The following video is on how to hit a better pitch shot. This tip is one that I can benefit from since I struggle with greens in regulation. The tip about pitching is great but what his father speaks to is what really got my attention.

He and Kuchar discuss visualizing the shot and going to a place that you have been to before. They advise us to remember a time when you were in a similar position and you executed the shot perfectly. We need to have this picture in our minds and then make it happen. I hit a lot of bad shots but I have also hit a lot of good shots that I can draw upon to put me in a positive state of mind.

This is not new to golf. It has been said many times by many instructors, but all of it usually goes out the door after hitting that first bad shot. So for me, I guess in order for me to gain consistency with my golf swing, I need to to be consistent with my thoughts as well.

Try it out. See if it helps you. I'll give updates after I have given it a go for few rounds. Feel free to share any techniques that you use to put yourself in positive mind frame on the golf course. This game is challenging enough. We need to give ourselves any advantage we can. Have a great round and always hit your target.

Photo found here

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All Play And No Practice


Posted by Dexter Francois | Posted in , , , | Posted on Wednesday, May 29, 2013

As we all know, golf is not an easy sport. What makes it worse, is that we as amateurs, tend to make it even harder than it has to be. Without steady practice, it is difficult to make drastic improvements. Such is the current state of my golf game. I'm not getting any worse, but I'm also not getting any better.

My schedule has it that I am not able to practice as much as I would like to. I still play at least two times a week, but the time I used to put into my game is not what it used to be. It is rare that I even warm up before a round. For me, it's from the car to the first tee with just a few stretches in between.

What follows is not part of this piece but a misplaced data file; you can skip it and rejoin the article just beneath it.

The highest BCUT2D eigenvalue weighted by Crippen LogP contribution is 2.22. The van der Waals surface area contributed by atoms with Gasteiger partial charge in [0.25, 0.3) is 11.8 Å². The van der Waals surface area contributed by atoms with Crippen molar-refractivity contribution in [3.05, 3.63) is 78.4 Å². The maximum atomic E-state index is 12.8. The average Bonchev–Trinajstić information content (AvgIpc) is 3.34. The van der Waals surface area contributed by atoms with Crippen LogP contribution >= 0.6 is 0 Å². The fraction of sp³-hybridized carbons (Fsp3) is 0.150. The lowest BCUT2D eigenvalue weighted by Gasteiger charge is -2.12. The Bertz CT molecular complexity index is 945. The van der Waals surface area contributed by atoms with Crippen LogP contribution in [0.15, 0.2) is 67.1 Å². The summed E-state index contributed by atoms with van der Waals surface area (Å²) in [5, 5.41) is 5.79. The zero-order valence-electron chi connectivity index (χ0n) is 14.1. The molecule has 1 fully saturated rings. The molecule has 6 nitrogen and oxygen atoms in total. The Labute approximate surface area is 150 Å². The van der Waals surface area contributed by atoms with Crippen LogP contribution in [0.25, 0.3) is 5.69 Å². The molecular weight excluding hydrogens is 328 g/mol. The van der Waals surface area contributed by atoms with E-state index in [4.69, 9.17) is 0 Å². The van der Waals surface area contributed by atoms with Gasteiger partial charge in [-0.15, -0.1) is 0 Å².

I am currently trending at a handicap of 7.3, which is great, but I want to go even lower. Having coached basketball at the college level, I of all people understand how important practice is to improving ones skill in any given sport. With golf being a game of inches, a week of no practice sets a golfer back 3 months.

Looking at my last few rounds, it is quite evident that I would benefit from at least twenty minutes of warm up. In a recent round at Club West Golf Club, I shot a nine over 45 on the front nine, but followed it up with a three over 39 on the back for an 84. The round prior to this one at Ken McDonald Golf Course saw me shoot a four over 40 on the front with a two over 38 on the back for a 78. The point is, it usually takes me nine holes to warm up before I start to see a little consistency in my swing.

The only aspect of my game that is keeping me from shooting in the 90's is my short game. I still struggle with my greens in regulation, but am able to get up and down at a rate of about fifty percent. Also my putting has improved dramatically, eliminating many of the three putts which used to sneak into my rounds. I'll let you know how I improved my putting in a future post.

The bottom line is that I need to find a way to sneak in some more practice or else frustration will start to set in as it did during my round today at Lone Tree Golf Club. I never throw tantrums on the golf course(see video for some classics), but I definitely thought about throwing my pitching wedge into the water after a terrible tee shot on a short par 3. I shot a 43 on the front but thanks to a chip in birdie on the par 4 10th and a thirty foot birdie putt on the par 5 18th, I was able to salvage an 82 shooting a 39 on the back.

Getting off to a good start to begin a round will make all the differences in lowering my handicap. I set a goal of getting down to a 5 but it's not going to happen if I continue showing up to the course right at tee time. I just need to get those bad shots out of my system before I step up for my first drive. If I can be consistent with this, par to the course on a regular basis will soon follow...Hopefully...Have a great round and always hit your target.